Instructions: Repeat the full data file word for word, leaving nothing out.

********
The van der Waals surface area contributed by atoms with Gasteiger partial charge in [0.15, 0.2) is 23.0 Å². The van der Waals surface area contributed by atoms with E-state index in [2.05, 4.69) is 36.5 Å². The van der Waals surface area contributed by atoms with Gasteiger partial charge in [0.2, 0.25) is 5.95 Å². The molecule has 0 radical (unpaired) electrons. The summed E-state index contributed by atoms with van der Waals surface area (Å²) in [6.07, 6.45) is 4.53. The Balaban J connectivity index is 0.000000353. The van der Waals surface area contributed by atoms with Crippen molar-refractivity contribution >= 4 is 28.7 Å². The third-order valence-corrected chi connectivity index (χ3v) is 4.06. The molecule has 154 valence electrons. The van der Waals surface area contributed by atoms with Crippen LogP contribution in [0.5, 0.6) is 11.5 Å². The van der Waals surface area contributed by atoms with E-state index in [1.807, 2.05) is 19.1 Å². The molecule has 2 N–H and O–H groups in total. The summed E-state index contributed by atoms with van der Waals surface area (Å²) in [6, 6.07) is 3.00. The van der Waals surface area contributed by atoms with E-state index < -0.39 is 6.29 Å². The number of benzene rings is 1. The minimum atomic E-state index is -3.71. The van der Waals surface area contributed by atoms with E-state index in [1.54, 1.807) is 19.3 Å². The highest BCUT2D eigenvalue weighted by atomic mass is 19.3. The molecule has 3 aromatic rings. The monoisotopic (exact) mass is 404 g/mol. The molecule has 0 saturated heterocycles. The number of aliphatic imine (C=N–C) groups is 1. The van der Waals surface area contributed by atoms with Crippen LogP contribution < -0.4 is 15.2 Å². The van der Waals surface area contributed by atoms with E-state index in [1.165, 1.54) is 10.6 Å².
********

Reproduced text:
The van der Waals surface area contributed by atoms with Gasteiger partial charge in [0.15, 0.2) is 23.0 Å². The van der Waals surface area contributed by atoms with E-state index in [2.05, 4.69) is 36.5 Å². The van der Waals surface area contributed by atoms with Gasteiger partial charge in [0.2, 0.25) is 5.95 Å². The molecule has 0 radical (unpaired) electrons. The summed E-state index contributed by atoms with van der Waals surface area (Å²) in [6.07, 6.45) is 4.53. The Balaban J connectivity index is 0.000000353. The van der Waals surface area contributed by atoms with Crippen molar-refractivity contribution >= 4 is 28.7 Å². The third-order valence-corrected chi connectivity index (χ3v) is 4.06. The molecule has 154 valence electrons. The van der Waals surface area contributed by atoms with Crippen LogP contribution in [0.5, 0.6) is 11.5 Å². The van der Waals surface area contributed by atoms with E-state index in [1.807, 2.05) is 19.1 Å². The molecule has 2 N–H and O–H groups in total. The summed E-state index contributed by atoms with van der Waals surface area (Å²) in [6, 6.07) is 3.00. The van der Waals surface area contributed by atoms with E-state index < -0.39 is 6.29 Å². The number of benzene rings is 1. The minimum atomic E-state index is -3.71. The van der Waals surface area contributed by atoms with E-state index in [1.54, 1.807) is 19.3 Å². The highest BCUT2D eigenvalue weighted by atomic mass is 19.3. The molecule has 3 aromatic rings. The monoisotopic (exact) mass is 404 g/mol. The molecule has 0 saturated heterocycles. The number of aliphatic imine (C=N–C) groups is 1. The van der Waals surface area contributed by atoms with Crippen LogP contribution < -0.4 is 15.2 Å². The van der Waals surface area contributed by atoms with E-state index in [1.165, 1.54) is 10.6 Å².